LAWRENCE, Kan. — A Kansas City metro teenager is out of the hospital after spending 10 days recovering from a lung illness connected to vaping.
The 17-year-old asked to remain anonymous but wanted to share her story. She had been using a vape infused with THC for nine months, when she suddenly fell it.
“When I woke up I just really felt not like myself. I just felt kind of lifeless,” she said. “I could really tell my breathing was getting bad.”
The teenager was taken to the emergency room. Doctors eventually determined she had lung damage.
Her story is becoming more frequent as the Centers for Disease Control and Prevention (CDC) investigates hundreds of cases of hospitalizations connected to vaping. As researchers try to pinpoint what is causing these illnesses, school officials are also trying to figure out a way to stop students from vaping.
“What we are seeing is increased use of vaping among our high school students at alarming rates,” said Anthony Lewis, superintendent of Lawrence Public Schools.
The Board of Education listened to a presentation on Monday about vaping and e-cigarettes, a problem they are trying to tackle.
The school district’s discussion happened hours after federal health authorities blasted Juul for marketing its electronic cigarettes as a safer alternative to smoking without federal approval. In a warning letter, the Food and Drug Administration (FDA) ordered the company to stop making unproven claims for its products.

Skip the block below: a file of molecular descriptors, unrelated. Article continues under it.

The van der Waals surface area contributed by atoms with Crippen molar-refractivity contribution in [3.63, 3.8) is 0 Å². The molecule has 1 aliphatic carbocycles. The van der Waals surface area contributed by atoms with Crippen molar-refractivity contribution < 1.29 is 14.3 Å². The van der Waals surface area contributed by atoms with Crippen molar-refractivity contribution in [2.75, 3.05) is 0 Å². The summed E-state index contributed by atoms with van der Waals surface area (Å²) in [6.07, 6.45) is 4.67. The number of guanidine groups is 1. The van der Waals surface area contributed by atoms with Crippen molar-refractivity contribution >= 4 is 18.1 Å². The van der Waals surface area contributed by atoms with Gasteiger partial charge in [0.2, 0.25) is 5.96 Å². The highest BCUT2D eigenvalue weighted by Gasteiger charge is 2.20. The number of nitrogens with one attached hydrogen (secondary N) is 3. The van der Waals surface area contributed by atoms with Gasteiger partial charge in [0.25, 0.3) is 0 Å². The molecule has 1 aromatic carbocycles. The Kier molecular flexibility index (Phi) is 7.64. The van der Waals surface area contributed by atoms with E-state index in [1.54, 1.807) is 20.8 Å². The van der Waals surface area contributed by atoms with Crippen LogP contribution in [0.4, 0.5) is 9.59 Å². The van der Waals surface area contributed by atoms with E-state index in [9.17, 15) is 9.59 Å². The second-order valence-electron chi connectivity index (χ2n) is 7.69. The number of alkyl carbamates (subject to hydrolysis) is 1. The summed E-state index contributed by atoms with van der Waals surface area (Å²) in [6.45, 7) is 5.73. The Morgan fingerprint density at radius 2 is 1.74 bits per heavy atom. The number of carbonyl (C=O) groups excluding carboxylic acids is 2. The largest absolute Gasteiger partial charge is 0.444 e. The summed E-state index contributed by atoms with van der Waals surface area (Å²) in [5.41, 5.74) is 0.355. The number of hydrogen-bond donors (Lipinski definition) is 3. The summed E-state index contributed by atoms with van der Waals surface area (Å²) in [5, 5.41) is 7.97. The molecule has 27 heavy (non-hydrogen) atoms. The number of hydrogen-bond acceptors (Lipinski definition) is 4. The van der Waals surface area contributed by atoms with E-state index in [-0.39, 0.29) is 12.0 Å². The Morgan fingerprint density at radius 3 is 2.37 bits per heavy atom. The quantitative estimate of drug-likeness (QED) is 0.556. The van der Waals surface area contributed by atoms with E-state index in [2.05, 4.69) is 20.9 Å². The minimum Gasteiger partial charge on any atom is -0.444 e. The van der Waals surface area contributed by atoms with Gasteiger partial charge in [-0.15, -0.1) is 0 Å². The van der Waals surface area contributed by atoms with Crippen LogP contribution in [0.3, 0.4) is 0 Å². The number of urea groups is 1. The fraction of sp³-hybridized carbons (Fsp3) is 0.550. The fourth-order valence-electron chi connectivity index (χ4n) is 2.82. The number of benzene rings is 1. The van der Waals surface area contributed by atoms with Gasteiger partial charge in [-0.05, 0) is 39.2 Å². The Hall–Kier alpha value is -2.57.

“To see something take off quiet as rapidly as this is extremely scary particularly because we do not know all of the long-term effects of vaping,” said Sarah Hartsig, the community health planner with Lawrence-Douglas County Health Department.
A statewide survey conducted by the Kansas Department of Health and Environment revealed one in 10 Kansas high schoolers vape regularly. The same study found one in five high school students have tried vaping.
“Students are vaping in bathrooms, they are vaping sometimes in the classrooms and hallways, in the cars during lunch,” said Lewis, who believes the number of teenagers who vape is even higher than what has been reported.
According to school data presented to the Board of Education, last year there were 77 vaping incidents in district high schools and 50 vaping incidents in district middle schools.
This year, just 14 days into the semester, teachers at Free State High School have caught eight students vaping — about one student every other day.
“Honestly, we’re behind the eight-ball when it comes to vaping,” Lewis said. “We’re really looking at prevention in terms of how we can educate our students.”
The school district is launching a district-wide campaign and will send letters home to parents educating them about vaping. The district has already bought new health textbooks, which explain the dangers of vaping. School officials are also researching devices that detect vaping.
“Obviously, at first, I was thinking [vaping was] great and didn’t think anything of it. Now it’s like, 'Wow, it really can mess with you,'” the teenager who is now out of the hospital warned. “I never thought I would be in the hospital because I vaped.”
There is a free e-cigarette program now available to help teenagers quit vaping. To access the program, just text “DITCHJUUL” to 88709.